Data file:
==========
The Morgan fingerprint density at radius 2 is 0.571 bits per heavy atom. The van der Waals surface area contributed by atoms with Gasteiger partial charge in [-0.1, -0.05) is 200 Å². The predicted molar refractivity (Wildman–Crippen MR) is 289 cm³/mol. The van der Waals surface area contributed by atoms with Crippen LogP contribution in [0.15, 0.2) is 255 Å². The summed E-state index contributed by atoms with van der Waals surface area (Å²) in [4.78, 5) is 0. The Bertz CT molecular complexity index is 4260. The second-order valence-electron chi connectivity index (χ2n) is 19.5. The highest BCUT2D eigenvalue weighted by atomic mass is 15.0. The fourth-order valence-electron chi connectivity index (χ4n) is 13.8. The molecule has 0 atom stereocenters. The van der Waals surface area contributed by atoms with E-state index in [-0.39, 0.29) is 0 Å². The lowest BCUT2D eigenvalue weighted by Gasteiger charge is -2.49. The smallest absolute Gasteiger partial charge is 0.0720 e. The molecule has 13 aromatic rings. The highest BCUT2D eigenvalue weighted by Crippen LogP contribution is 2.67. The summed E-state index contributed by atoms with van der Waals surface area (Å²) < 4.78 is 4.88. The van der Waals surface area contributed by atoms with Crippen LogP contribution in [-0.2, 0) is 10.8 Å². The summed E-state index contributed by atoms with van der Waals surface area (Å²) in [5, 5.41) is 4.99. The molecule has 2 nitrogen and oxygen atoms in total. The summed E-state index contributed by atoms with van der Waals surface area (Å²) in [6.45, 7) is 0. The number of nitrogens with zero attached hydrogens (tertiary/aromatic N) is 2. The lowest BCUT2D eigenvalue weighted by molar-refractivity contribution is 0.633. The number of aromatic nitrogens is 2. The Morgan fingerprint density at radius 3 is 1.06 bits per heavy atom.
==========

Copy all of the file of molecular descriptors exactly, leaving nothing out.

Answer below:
The Morgan fingerprint density at radius 2 is 0.571 bits per heavy atom. The van der Waals surface area contributed by atoms with Gasteiger partial charge in [-0.1, -0.05) is 200 Å². The predicted molar refractivity (Wildman–Crippen MR) is 289 cm³/mol. The van der Waals surface area contributed by atoms with Crippen LogP contribution in [0.15, 0.2) is 255 Å². The summed E-state index contributed by atoms with van der Waals surface area (Å²) in [4.78, 5) is 0. The Bertz CT molecular complexity index is 4260. The second-order valence-electron chi connectivity index (χ2n) is 19.5. The highest BCUT2D eigenvalue weighted by atomic mass is 15.0. The fourth-order valence-electron chi connectivity index (χ4n) is 13.8. The molecule has 0 atom stereocenters. The van der Waals surface area contributed by atoms with E-state index in [-0.39, 0.29) is 0 Å². The lowest BCUT2D eigenvalue weighted by Gasteiger charge is -2.49. The smallest absolute Gasteiger partial charge is 0.0720 e. The molecule has 13 aromatic rings. The highest BCUT2D eigenvalue weighted by Crippen LogP contribution is 2.67. The summed E-state index contributed by atoms with van der Waals surface area (Å²) < 4.78 is 4.88. The van der Waals surface area contributed by atoms with Crippen LogP contribution in [-0.2, 0) is 10.8 Å². The summed E-state index contributed by atoms with van der Waals surface area (Å²) in [5, 5.41) is 4.99. The molecule has 2 nitrogen and oxygen atoms in total. The summed E-state index contributed by atoms with van der Waals surface area (Å²) in [6.45, 7) is 0. The number of nitrogens with zero attached hydrogens (tertiary/aromatic N) is 2. The lowest BCUT2D eigenvalue weighted by molar-refractivity contribution is 0.633. The number of aromatic nitrogens is 2. The Morgan fingerprint density at radius 3 is 1.06 bits per heavy atom.